Simple Potato Gnocchi
This year my kitchen has been running in a little bit of a different way. Partly because we've been focusing on the household budget, something that has curtailed my game, boutique grain and exotic heirloom vegetable habit, and partly because I am devoting a good deal of my daily energy to the nurturing of my son's self-sufficiency while he steps out of the cocoon of his babyhood. He is walking now. Can you believe that? He astounds me with his capacity to learn and his sense of humor. When you have to manage your time and thoughts around a bundle of energy and love for the world that has, in the blink of an eye, developed a will of his own, you must prioritize differently. This has manifested in our kitchen with a lot of what you might call mama's cooking.
I have begun to rely on the simple dishes, and Gnocchi falls in that category. This goes very nicely with any ragout or winter stew, in soups, or with a dollop of that delicious nettle pesto that was put up last spring. Try your gnocchi in oxtail soup if you find the meat on sale. The baby can eat them one by one, and husbands appreciate them too. I don't buy gnocchi anymore because they are so cheap to make. Homemade tastes better anyway.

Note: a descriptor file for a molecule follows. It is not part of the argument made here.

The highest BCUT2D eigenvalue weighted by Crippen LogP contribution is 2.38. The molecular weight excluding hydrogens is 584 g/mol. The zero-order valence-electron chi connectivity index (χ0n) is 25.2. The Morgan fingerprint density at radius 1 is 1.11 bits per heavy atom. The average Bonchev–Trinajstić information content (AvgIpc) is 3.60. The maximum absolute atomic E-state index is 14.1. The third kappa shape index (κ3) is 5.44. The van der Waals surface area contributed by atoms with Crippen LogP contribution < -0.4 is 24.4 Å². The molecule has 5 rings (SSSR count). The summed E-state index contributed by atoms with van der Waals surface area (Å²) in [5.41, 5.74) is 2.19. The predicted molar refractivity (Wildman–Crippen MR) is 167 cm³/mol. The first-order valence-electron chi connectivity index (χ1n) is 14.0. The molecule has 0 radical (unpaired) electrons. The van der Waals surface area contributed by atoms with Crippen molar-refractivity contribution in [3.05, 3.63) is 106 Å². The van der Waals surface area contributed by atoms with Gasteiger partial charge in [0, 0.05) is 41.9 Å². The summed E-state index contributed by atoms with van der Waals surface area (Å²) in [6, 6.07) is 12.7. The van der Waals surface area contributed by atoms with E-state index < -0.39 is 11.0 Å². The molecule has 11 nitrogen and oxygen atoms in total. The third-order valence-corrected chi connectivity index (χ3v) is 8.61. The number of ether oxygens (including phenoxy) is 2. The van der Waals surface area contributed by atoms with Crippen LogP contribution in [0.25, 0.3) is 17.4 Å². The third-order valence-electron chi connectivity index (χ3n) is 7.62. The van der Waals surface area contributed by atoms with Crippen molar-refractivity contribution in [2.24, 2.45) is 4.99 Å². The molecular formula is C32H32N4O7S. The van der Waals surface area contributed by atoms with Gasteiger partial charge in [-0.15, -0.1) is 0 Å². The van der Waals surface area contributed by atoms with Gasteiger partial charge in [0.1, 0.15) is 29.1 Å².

Simple Gnocchi di Patate - Judy's recipe
This is originally a Judy Witts Francini recipe, from her book, with my notes from the margin. One of the great things about this gnocchi is that you can prepare this in advance and refrigerate it. You can have it ready to plunge into a pot of boiling salted water when it's time for dinner. Once you've prepared it a couple of times you will know by feel if you have enough flour.
2 lbs baking potatoes (the floury kind)
2 1/2 cups flour
4 Tablespoons grated Parmesan
salt for the dough (about a teaspoon) and for the water
*about the potatoes: if you care enough to get the right kind of potato, this can make a world of difference in your gnocchi. Make sure you get the most flavorful, floury kind you can.
*about the flour: We all know it varies from country to country. I have been preparing this with French flour type 65 which can be rather soft in comparison to many flours, requiring me to up the flour ratio a bit. Experiment, do the drop test, and find a good ratio for the flour you use at home. Don't feel like you have to go out and buy any special flour.
- Boil unpeeled potatoes in salted water until tender and remove the skins once cooked. Rice or mash them. Let them cool slightly and add the rest of the ingredients, stir. When stirring becomes difficult, knead the dough lightly by hand.
- Bring the salted water to a boil and lower the heat to a simmer. Take a pinch of the gnocchi and do a drop test, it should sink to the bottom initially, then rise to the top when done. If the gnocchi is disintegrating, add more flour to the dough.
- On a lightly floured board, roll out into cigar-like ropes, no thicker than a finger. Cut into pieces and roll on fork prongs to form ridges and poke your finger lightly into one side to form an impression.
- Poach the gnocchi and remove from the simmering water after 20-30 seconds with a slotted spoon into the serving dish. From this point you can layer it with your favorite sauce, or save it for reheating later.